15 Mar How To Support Your Microbiome For Optimal Metabolic Function & Weight
There are 3 key areas to address together if you want to balance your metabolism, increase your energy and get to your optimal weight; hormones, digestion and inflammation.
These three make up what I call the Wellness Trinity. I consider them a trinity because they’re all intertwined. Meaning, one effects the other. If you have digestion issues, you’ll have inflammation. If you have inflammation, you’ll have hormone issues and your digestion will be impaired too. So, these three key factors all need to be addressed at the same time. These processes do not happen in isolation, so in order to correct them, they must be done at the same time or you’ll end up going in circles with either short-term results or no results at all. Learn more about the Wellness Trinity here.
In this post, we’ll address the some of the key factors that can help support your digestion. Let’s go!
The state of the digestive system significantly impacts the health of the whole body. And the health of the digestive system is largely connected to quality of trillions of microbes in the gut that help break down food, fight pathogens, enhance immune function and control metabolism. These bacteria and microorganisms in the digestive tract are called the microbiome. Learn more about digestion and how it works here.
The microbiome is a thriving community of bacteria, fungi, viruses, protozoa in the gut that play a huge factor in digestion, your immune system, mood and perhaps surprisingly, the makeup of your microbiome can affect your weight.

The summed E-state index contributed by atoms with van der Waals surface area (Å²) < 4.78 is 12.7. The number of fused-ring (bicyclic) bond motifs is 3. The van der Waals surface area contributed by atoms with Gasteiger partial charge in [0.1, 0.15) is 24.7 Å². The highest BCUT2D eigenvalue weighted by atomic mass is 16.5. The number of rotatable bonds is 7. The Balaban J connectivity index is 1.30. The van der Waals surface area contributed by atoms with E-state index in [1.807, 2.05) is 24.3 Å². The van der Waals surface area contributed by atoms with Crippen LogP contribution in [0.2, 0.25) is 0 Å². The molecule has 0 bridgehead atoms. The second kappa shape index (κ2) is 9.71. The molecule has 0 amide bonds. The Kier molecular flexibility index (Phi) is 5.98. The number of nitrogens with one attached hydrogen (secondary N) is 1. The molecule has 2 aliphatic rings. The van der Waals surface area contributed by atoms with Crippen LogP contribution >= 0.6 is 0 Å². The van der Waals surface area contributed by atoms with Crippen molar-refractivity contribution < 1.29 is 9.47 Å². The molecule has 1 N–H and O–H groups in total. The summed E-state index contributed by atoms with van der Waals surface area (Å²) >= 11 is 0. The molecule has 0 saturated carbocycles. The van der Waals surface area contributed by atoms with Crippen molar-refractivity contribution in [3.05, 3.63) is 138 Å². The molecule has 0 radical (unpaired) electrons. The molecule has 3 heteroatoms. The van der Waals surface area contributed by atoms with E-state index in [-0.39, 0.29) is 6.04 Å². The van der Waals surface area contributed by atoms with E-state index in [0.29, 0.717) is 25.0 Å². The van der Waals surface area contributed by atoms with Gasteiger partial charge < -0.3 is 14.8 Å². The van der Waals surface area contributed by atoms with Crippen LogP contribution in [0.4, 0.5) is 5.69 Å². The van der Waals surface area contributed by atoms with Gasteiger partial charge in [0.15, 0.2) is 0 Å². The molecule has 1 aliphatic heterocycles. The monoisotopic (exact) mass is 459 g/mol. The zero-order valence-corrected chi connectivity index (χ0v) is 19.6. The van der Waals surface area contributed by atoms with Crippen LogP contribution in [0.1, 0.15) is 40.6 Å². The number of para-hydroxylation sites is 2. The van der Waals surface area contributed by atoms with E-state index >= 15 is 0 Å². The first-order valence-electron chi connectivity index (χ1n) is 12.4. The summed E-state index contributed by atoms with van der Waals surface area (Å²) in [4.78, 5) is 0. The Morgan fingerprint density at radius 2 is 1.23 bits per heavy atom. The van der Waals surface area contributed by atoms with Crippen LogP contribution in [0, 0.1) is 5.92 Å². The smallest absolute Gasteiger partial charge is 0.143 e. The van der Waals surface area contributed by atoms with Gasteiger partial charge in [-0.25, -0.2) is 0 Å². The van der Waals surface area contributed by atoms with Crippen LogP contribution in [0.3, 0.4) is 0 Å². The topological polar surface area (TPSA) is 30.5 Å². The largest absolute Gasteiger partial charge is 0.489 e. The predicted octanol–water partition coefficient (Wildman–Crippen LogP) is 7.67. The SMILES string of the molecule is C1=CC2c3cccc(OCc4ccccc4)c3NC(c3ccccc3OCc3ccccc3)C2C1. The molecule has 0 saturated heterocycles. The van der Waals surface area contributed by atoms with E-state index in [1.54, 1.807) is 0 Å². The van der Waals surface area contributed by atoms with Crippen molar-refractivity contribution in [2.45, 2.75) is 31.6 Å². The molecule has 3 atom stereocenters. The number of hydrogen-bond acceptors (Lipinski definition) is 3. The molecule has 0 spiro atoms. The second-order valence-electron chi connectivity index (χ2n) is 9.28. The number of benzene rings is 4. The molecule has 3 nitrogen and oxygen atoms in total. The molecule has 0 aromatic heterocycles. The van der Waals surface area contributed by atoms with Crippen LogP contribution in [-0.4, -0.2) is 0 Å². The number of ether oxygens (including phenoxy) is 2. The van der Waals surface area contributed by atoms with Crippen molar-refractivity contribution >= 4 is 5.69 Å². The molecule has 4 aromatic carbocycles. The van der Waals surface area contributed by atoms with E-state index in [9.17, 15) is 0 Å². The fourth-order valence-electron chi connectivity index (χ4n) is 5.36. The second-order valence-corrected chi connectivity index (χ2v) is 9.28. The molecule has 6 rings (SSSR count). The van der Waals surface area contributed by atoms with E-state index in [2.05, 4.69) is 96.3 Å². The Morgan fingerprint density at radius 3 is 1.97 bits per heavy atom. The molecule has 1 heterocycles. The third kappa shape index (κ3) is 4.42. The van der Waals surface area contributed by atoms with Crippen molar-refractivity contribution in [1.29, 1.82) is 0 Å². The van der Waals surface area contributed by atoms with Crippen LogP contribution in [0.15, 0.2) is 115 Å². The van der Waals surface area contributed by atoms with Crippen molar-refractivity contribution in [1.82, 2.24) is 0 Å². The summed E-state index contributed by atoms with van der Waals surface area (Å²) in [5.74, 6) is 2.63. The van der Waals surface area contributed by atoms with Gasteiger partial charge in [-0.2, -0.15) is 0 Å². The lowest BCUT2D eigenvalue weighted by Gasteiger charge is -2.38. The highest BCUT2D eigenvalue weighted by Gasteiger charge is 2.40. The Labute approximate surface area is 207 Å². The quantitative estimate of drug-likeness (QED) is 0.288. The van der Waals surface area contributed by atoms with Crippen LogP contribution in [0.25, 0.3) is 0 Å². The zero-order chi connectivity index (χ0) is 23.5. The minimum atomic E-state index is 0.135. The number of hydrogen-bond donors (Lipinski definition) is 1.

DOES YOUR MICROBIOME NEED SOME ATTENTION
Here are some common signs that you don’t have enough probiotics:
- digestive problems (gas, bloating, IBS, constipation, diarrhoea, heart burn)
- allergies and/or food sensitivities
- frequent colds and flus
- autoimmune diseases
- weak immune system
- thyroid issues
- skin issues
HOW YOU CAN SUPPORT YOUR MICROBIOME
Prebiotics feed the probiotics (the good bacteria). They’re indigestible parts of food that ferment in the gut. Since your body doesn’t digest these plant fibers, they travel to your lower digestive tract to be a food source for the healthy bacteria in your gut.
SOURCES OF PREBIOTICS
Foods that contain specific dietary fiber are excellent sources of prebiotics! Some common pantry items that are also the most supportive prebiotics include:
Probiotics are made up of good bacteria that help keep your microbiome working well and in balance. This good bacteria helps you in many ways, including fighting off bad bacteria and fungus in the gut when there’s too much. They also reduce inflammation. Since the immune system kills off the stuff that shouldn’t be there through inflammation, the gut is a very common source of inflammation. This is common in food allergies – when people are reacting to foods that they shouldn’t, the immune system is inadvertently attacking the offending food, and that causes inflammation.